I guess getting myself between 140 and 150 and keeping it up for an hour should mean I am making some endurance progress? Just don't want to get 30 miles in and find I have run out of steam!
     
  7. OP
    OP
    efreeti

    efreeti New Member

    Location:
    Halifax
    Thanks RedBike, looks like there is some good info there.
     
  8. amaferanga

    amaferanga Über Member

    Location:
    Bolton
    If you're training to do a long ride then there's really no substitute for long training rides.

    Shorter stuff and intervals in particular will help you increase the speed you can sustain, but if you don't get your body used to riding for at least a few hours at a time then intervals won't help much.

    Most cyclists who are training for sportives or racing will do short, high intensity work through the week and long, steady rides at the weekend. The long steady rides are as important, if not more important (especially if you're just looking to complete x miles comfortably) than the intervals. It can be difficult fitting the long rides around family life, which is why you'll often see cyclists out very early on a Sunday morning. With summer now officially here you can head out at 7am, get 3 or 4 hours in the bag and be back in time to do your duties at home :smile:
     
  9. OP
    OP
    efreeti

    efreeti New Member

    Location:
    Halifax
    That is the plan. Early Saturday and Sunday mornings are going to be the only time I can get out really. I may do the odd 5am weekday start and try and get 3 hours in but that is going to take an awful lot of motivation!
     
  10. Brahan

    Brahan Über Member

    Location:
    West Sussex
    The first few very early morning rides are magical. You just need to make sure you're going to bed early enough the night before.
     
  11. jimboalee

    jimboalee New Member

    Location:
    Solihull
    When there is not a lot of time available, during a lunch break or between home and work in the morning, and there is a gym bike to hand,,,

    Get on the gym bike, forget the HR and "get rid of 450 calories ASAP".

    You might not do it on your first few visits. Then it will take you 45 mins at 10/min. Then 40 mins. Then when you can get to the '450 cals' target in 30 mins, you're doing better than 15 cals/min ( more than 250 Watts and good enough for a decent hill climb ).

    You can use any pre-programmed routine the bike has, as long as you get to 450 cals.

    Why 450 calories? It's 2oz of fat.
     
  12. OP
    OP
    efreeti

    efreeti New Member

    Location:
    Halifax
    That's interesting as calories are my current preferred tracking method. I started taking a serious interest in getting fit in January and used the calorie counters on the various machines to track my progress. I started on about 250 calories over 40 minutes and now do between 500 and 600 over 50 minutes.

    It has to be said though that at the moment I burn the least calories on the bike, I don't quite make 10 per min. Treadmill gives me slightly over 10 per min at a steady jog but the step machine is the clear leader at about 100 calories in six minutes.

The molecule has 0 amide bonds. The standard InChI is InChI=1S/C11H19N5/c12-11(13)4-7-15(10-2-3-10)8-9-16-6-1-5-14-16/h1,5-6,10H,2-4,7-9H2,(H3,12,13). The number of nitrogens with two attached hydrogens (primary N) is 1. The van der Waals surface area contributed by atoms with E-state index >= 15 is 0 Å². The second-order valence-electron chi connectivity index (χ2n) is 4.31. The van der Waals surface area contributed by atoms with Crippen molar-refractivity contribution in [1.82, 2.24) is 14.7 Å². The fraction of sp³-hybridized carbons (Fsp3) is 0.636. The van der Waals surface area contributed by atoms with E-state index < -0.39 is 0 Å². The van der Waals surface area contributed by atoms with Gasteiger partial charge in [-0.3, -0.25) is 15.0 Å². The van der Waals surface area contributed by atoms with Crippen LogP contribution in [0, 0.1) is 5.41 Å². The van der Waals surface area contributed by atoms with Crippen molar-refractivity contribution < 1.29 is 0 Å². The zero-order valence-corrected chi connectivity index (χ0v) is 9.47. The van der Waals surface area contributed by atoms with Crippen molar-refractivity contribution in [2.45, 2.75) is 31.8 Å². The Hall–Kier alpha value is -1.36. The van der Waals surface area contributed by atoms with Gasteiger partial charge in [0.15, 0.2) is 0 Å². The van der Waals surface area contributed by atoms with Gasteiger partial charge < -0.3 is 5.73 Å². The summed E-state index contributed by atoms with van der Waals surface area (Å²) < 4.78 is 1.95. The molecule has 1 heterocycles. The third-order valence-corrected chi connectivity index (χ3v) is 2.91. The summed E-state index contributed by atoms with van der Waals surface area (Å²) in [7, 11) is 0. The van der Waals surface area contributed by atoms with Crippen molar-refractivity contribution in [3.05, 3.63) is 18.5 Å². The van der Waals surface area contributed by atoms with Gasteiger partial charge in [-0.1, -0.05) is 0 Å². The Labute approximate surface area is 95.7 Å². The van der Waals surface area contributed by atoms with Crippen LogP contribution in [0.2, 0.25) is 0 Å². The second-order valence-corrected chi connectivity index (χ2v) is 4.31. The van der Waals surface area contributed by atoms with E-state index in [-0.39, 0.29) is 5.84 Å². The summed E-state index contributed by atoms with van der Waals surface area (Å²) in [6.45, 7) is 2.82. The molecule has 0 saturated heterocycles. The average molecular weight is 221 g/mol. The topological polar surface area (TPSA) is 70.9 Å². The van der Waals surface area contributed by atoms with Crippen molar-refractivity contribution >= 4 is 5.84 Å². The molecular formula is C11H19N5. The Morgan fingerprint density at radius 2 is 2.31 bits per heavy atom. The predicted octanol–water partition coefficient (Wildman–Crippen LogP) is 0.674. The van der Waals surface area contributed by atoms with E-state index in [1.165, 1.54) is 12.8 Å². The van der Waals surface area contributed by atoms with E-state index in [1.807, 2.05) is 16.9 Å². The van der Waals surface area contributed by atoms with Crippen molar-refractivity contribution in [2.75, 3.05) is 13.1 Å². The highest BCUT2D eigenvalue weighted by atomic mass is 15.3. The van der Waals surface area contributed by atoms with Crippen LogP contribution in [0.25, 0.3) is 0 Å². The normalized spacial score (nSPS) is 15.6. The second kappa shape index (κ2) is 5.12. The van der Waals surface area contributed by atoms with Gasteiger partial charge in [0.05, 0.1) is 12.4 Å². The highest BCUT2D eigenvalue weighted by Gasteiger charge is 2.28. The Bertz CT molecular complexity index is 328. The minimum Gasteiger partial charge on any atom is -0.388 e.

13. jimboalee

    jimboalee New Member

    Location:
    Solihull
    Calories per minute are directly related to Watts. Some machines display Watts and ALL display calories.
    Heartrate cannot be correlated to either. Elevated heartrate is the consequence of performing energetic activity.

    Climbing hills on a bike can be calculated in terms of Watts, and Cals/min.

    For anyone who wishes to perform well on a bicycle, increasing their Watts/kg figure is the main aim. Just like a racing car performs better with more kW per tonne.

    If, with every session, you feel a burning sensation in your working muscles, the next two days will be spent growing your muscles, capillaries and cardiac. And if you do not eat any extra carbohydrates for the 450 Cals spent on the gym bike, you will be metabolising fat to replace the energy in your blood, muscles and liver.
     
  14. OP
    OP
    efreeti

    efreeti New Member

    Location:
    Halifax
    Must admit I'm not particularly watching my carbs at the moment. I still vaguely use the weight watchers points system that helped me shift 6 stone but only insofar as keeping saturated fat and calorie intake at around "maintenance level". I rarely go through the day without having at least a portion of rice, pasta, bread or potatoes.

    Maybe it is time to cut the carbs down and up the protein.
     
  15. OP
    OP
    efreeti

    efreeti New Member

    Location:
    Halifax
    Well I went out on my first proper ride this morning. I was planning to do about 24 miles (mainly on the canal tow path - so fairly flat) but after about 16 miles my back tyre went bang and I realised I hadn't put a pump in my bag!

    Getting more used to the bike now and 16 miles didn't feel particularly difficult. The last 4 miles of the 24 miles would have been a bit more hilly and a nice end to the ride so I was a bit annoyed at myself for the school boy error with the pump!

    I also spent most of the ride having to readjust the seat as it kept tipping. Thought I had done it up nice and tight before I set off but obviously not. I actually broke the multi spanner in the cheap tool kit I carry trying to fix it during the ride. Might have to nip back to the LBS this week and register a complaint!